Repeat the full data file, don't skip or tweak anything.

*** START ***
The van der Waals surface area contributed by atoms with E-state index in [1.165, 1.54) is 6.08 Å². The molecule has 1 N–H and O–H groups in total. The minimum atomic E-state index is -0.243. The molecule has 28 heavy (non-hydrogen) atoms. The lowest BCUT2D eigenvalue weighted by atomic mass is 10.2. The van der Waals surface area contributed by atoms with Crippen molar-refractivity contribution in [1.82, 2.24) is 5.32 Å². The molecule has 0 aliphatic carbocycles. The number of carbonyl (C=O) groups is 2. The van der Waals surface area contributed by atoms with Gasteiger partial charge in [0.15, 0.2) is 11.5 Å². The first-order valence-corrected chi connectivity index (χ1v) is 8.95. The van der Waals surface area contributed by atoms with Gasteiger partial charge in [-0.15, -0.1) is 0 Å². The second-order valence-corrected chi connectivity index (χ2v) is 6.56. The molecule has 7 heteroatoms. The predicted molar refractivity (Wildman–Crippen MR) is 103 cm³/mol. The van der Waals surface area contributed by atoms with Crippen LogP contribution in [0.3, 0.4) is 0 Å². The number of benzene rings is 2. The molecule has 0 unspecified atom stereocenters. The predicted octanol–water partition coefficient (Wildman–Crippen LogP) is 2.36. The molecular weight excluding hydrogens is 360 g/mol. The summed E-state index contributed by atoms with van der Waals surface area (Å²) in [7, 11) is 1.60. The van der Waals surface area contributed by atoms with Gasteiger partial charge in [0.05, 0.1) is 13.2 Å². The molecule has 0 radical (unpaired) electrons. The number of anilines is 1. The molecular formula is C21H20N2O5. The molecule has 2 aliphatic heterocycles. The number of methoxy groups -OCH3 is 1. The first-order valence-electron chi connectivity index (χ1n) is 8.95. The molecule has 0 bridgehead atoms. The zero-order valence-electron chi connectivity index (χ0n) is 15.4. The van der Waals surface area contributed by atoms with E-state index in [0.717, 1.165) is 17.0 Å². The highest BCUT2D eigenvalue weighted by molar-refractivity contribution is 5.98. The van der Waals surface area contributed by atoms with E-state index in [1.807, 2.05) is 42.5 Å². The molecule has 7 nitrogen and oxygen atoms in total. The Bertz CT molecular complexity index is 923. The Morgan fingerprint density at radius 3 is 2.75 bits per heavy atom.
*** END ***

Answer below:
The van der Waals surface area contributed by atoms with E-state index in [1.165, 1.54) is 6.08 Å². The molecule has 1 N–H and O–H groups in total. The minimum atomic E-state index is -0.243. The molecule has 28 heavy (non-hydrogen) atoms. The lowest BCUT2D eigenvalue weighted by atomic mass is 10.2. The van der Waals surface area contributed by atoms with Crippen molar-refractivity contribution in [1.82, 2.24) is 5.32 Å². The molecule has 0 aliphatic carbocycles. The number of carbonyl (C=O) groups is 2. The van der Waals surface area contributed by atoms with Gasteiger partial charge in [0.15, 0.2) is 11.5 Å². The first-order valence-corrected chi connectivity index (χ1v) is 8.95. The van der Waals surface area contributed by atoms with Gasteiger partial charge in [-0.15, -0.1) is 0 Å². The second-order valence-corrected chi connectivity index (χ2v) is 6.56. The molecule has 7 heteroatoms. The predicted molar refractivity (Wildman–Crippen MR) is 103 cm³/mol. The van der Waals surface area contributed by atoms with Crippen LogP contribution in [0.3, 0.4) is 0 Å². The number of benzene rings is 2. The molecule has 0 unspecified atom stereocenters. The predicted octanol–water partition coefficient (Wildman–Crippen LogP) is 2.36. The molecular weight excluding hydrogens is 360 g/mol. The summed E-state index contributed by atoms with van der Waals surface area (Å²) in [7, 11) is 1.60. The van der Waals surface area contributed by atoms with Gasteiger partial charge in [0.05, 0.1) is 13.2 Å². The molecule has 0 radical (unpaired) electrons. The number of anilines is 1. The molecular formula is C21H20N2O5. The molecule has 2 aliphatic heterocycles. The number of methoxy groups -OCH3 is 1. The first-order valence-electron chi connectivity index (χ1n) is 8.95. The molecule has 0 bridgehead atoms. The zero-order valence-electron chi connectivity index (χ0n) is 15.4. The van der Waals surface area contributed by atoms with E-state index in [0.717, 1.165) is 17.0 Å². The highest BCUT2D eigenvalue weighted by molar-refractivity contribution is 5.98. The van der Waals surface area contributed by atoms with E-state index in [1.807, 2.05) is 42.5 Å². The molecule has 7 nitrogen and oxygen atoms in total. The Bertz CT molecular complexity index is 923. The Morgan fingerprint density at radius 3 is 2.75 bits per heavy atom.